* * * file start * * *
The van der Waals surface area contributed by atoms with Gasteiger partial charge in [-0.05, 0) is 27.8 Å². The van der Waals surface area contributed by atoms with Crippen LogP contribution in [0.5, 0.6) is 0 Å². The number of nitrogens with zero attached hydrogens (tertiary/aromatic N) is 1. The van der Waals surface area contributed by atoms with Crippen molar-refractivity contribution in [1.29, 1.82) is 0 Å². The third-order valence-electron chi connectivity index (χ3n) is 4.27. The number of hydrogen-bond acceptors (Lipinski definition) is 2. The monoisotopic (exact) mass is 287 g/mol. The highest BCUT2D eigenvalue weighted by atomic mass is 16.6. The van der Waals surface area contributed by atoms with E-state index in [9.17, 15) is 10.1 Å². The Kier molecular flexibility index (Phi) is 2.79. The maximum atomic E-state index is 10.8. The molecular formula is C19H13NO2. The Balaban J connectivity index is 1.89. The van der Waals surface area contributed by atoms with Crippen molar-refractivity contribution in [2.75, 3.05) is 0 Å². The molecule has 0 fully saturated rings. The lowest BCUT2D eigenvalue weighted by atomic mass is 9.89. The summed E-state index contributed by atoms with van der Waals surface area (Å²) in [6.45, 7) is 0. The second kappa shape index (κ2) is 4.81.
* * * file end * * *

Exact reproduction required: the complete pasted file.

The van der Waals surface area contributed by atoms with Gasteiger partial charge in [-0.05, 0) is 27.8 Å². The van der Waals surface area contributed by atoms with Crippen LogP contribution in [0.5, 0.6) is 0 Å². The number of nitrogens with zero attached hydrogens (tertiary/aromatic N) is 1. The van der Waals surface area contributed by atoms with Crippen molar-refractivity contribution in [1.29, 1.82) is 0 Å². The third-order valence-electron chi connectivity index (χ3n) is 4.27. The number of hydrogen-bond acceptors (Lipinski definition) is 2. The monoisotopic (exact) mass is 287 g/mol. The highest BCUT2D eigenvalue weighted by atomic mass is 16.6. The van der Waals surface area contributed by atoms with E-state index in [9.17, 15) is 10.1 Å². The Kier molecular flexibility index (Phi) is 2.79. The maximum atomic E-state index is 10.8. The molecular formula is C19H13NO2. The Balaban J connectivity index is 1.89. The van der Waals surface area contributed by atoms with Crippen molar-refractivity contribution in [2.75, 3.05) is 0 Å². The molecule has 0 fully saturated rings. The lowest BCUT2D eigenvalue weighted by atomic mass is 9.89. The summed E-state index contributed by atoms with van der Waals surface area (Å²) in [6.45, 7) is 0. The second kappa shape index (κ2) is 4.81.